At that time, it was a radically new idea. Something people have never heard, seen before ever on the internet. Humans being curious beings as well might have been swayed to check what all the hype for this was about.

Voyeurism/Sex Appeal

I think this was one of the elements that played a large part. Aside from her daily chores she can also be shown nude or engaging in sexual behaviour, including sexual intercourse and masturbation. People was anticipating what would happen next. I guess it was also human nature to tend to be voyeuristic. I won’t say all the viewers that tune in are anticipating for this kind of action but i think its mainly a split between this and people trying to find connection with others who relates to their life.

Two-way communication 

A strong community grew in the chatroom on her site, where she also hung out. She was accessible, part of the gang, a friend. How surprising for her audience of new web recruits, who had probably never experienced this kind of connection with someone they’d only ever met online. And probably for Jennifer herself, too.

As the saying goes, communication is key, humans bond and thrive only with communication. I think with the chatroom is kinda reduces a layer of wall between her and everyone else. Even in our current times, many people can be great friends or even “soulmates” just be talking to each other virtually without having to meet up.

Through this project, she opened up discussions as to what is privacy and what it encompasses, a question that we are still asking ourselves till this day. What can be defined as privacy? In our day and age, we’re all similarly surrendering our personal life and details both voluntarily and involuntarily. I found it interesting how Jenni herself was aware that she would never be able to completely remove herself from the web even if she wanted to but still proceeded on with this project head-on.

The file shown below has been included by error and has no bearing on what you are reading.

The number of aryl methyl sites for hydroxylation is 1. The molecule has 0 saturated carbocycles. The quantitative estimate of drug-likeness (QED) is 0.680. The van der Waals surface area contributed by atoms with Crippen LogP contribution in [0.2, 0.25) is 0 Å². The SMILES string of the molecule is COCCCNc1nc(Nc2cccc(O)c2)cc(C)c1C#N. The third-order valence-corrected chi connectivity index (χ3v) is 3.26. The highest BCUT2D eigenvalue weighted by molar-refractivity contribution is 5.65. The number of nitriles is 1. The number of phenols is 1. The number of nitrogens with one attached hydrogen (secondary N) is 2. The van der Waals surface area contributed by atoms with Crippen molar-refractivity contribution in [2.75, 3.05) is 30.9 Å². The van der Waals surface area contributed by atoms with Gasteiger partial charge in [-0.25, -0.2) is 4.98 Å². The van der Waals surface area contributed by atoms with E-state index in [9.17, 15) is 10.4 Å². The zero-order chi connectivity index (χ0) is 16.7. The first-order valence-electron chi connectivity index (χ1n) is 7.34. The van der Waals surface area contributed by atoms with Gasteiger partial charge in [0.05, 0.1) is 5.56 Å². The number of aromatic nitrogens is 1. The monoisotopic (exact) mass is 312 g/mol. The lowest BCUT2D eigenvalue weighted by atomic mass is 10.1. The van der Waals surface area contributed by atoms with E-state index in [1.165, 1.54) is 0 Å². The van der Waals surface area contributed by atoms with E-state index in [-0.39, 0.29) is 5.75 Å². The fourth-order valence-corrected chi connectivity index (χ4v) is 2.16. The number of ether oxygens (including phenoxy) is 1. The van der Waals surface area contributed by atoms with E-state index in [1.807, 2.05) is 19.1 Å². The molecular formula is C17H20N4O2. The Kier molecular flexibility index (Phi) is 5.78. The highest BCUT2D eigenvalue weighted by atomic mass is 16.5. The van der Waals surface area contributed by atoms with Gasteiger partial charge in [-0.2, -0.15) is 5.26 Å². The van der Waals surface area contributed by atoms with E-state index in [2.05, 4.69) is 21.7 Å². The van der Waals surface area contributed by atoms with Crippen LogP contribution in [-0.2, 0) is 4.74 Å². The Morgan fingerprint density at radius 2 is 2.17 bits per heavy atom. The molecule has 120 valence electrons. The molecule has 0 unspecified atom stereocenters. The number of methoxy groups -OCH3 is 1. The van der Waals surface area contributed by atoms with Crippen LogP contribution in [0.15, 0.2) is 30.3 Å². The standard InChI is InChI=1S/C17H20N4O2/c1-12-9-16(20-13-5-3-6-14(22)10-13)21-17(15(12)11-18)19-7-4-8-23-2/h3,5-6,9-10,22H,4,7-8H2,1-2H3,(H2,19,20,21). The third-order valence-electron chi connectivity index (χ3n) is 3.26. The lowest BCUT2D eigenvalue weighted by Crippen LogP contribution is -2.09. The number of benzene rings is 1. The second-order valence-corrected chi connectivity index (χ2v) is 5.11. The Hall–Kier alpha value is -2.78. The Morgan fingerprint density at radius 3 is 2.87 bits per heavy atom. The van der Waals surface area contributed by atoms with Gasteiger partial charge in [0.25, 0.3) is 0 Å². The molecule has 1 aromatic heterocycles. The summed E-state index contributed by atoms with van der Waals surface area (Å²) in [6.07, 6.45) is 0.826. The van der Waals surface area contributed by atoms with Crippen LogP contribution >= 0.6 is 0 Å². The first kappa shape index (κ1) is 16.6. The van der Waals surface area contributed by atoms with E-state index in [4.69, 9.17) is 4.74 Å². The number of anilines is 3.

This also raises the question what can is considered suitable or acceptable content? Also another question that we are still debated ourselves. From nudity to sex to publicly humiliating and betraying a friend, do we have to be mindful of the message that we are disseminating to others and how our attentions would affect others?

I also found it interesting how Jenni felt the weight of responsibility for her to try harder and she felt that she had to really go out of her way to make it happen so she’s not just going to give up. Was a need for recognition?

The internet can be a wonderful place but also a scary one. People might find solace but also harsh backlash and judgements. In the case of Jennicam, she experienced both the joy of fame and recognition but also the wrath when a line was crossed. For example, she was called a “homewrecker”, a self-obsessed “vixen” and a “phoney”. Even the The Washington Post called her an “amoral man trapper”.

Another interesting point was how she stopped performing stripteases for the webcam after she was discovered by a group of hackers on Efnet who teased her for their own amusement. After she reacted humorously to their taunts, she was hacked and even received death threats. The hackers turned out to be approximately 100 people including a handful of teen pranksters, but Ringley did no more stripteases after that.

In conclusion, her personal experiment inspired the first conversations about the things we’re still talking about now: digital over-sharing, the value of online expression, and the meaning of online community.